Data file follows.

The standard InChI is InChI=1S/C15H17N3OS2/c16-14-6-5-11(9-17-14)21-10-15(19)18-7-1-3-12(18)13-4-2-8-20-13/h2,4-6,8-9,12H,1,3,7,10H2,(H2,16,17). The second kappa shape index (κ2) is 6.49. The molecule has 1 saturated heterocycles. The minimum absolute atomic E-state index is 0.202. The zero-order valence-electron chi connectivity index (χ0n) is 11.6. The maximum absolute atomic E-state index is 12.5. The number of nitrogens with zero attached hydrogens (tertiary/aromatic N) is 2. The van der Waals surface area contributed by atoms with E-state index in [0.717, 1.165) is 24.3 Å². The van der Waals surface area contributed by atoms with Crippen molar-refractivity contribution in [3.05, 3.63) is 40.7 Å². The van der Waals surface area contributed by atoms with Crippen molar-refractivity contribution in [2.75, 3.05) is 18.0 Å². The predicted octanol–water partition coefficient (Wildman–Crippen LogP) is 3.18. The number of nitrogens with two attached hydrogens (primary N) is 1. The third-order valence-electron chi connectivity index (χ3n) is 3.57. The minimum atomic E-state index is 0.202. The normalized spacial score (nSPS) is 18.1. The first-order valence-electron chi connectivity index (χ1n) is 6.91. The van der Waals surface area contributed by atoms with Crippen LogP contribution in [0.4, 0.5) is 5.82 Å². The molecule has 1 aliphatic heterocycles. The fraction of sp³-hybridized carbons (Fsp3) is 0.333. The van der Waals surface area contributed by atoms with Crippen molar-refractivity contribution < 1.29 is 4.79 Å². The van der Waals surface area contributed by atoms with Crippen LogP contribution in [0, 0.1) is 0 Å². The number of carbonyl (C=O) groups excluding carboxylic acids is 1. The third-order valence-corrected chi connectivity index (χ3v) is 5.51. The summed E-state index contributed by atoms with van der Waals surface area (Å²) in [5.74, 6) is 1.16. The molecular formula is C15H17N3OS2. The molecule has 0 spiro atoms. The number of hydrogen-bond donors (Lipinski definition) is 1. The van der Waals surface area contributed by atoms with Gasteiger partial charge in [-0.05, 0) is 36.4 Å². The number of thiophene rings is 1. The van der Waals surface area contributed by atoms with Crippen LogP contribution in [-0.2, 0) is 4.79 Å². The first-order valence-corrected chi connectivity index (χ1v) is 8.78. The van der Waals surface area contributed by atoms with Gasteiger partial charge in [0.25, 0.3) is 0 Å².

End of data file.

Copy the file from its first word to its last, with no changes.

The standard InChI is InChI=1S/C15H17N3OS2/c16-14-6-5-11(9-17-14)21-10-15(19)18-7-1-3-12(18)13-4-2-8-20-13/h2,4-6,8-9,12H,1,3,7,10H2,(H2,16,17). The second kappa shape index (κ2) is 6.49. The molecule has 1 saturated heterocycles. The minimum absolute atomic E-state index is 0.202. The zero-order valence-electron chi connectivity index (χ0n) is 11.6. The maximum absolute atomic E-state index is 12.5. The number of nitrogens with zero attached hydrogens (tertiary/aromatic N) is 2. The van der Waals surface area contributed by atoms with E-state index in [0.717, 1.165) is 24.3 Å². The van der Waals surface area contributed by atoms with Crippen molar-refractivity contribution in [3.05, 3.63) is 40.7 Å². The van der Waals surface area contributed by atoms with Crippen molar-refractivity contribution in [2.75, 3.05) is 18.0 Å². The predicted octanol–water partition coefficient (Wildman–Crippen LogP) is 3.18. The number of nitrogens with two attached hydrogens (primary N) is 1. The third-order valence-electron chi connectivity index (χ3n) is 3.57. The minimum atomic E-state index is 0.202. The normalized spacial score (nSPS) is 18.1. The first-order valence-electron chi connectivity index (χ1n) is 6.91. The van der Waals surface area contributed by atoms with Crippen LogP contribution in [0.4, 0.5) is 5.82 Å². The molecule has 1 aliphatic heterocycles. The fraction of sp³-hybridized carbons (Fsp3) is 0.333. The van der Waals surface area contributed by atoms with Crippen molar-refractivity contribution < 1.29 is 4.79 Å². The van der Waals surface area contributed by atoms with Crippen LogP contribution in [0, 0.1) is 0 Å². The number of carbonyl (C=O) groups excluding carboxylic acids is 1. The third-order valence-corrected chi connectivity index (χ3v) is 5.51. The summed E-state index contributed by atoms with van der Waals surface area (Å²) in [5.74, 6) is 1.16. The molecular formula is C15H17N3OS2. The molecule has 0 spiro atoms. The number of hydrogen-bond donors (Lipinski definition) is 1. The van der Waals surface area contributed by atoms with Gasteiger partial charge in [-0.05, 0) is 36.4 Å². The number of thiophene rings is 1. The van der Waals surface area contributed by atoms with Crippen LogP contribution in [-0.2, 0) is 4.79 Å². The first-order valence-corrected chi connectivity index (χ1v) is 8.78. The van der Waals surface area contributed by atoms with Gasteiger partial charge in [0.25, 0.3) is 0 Å².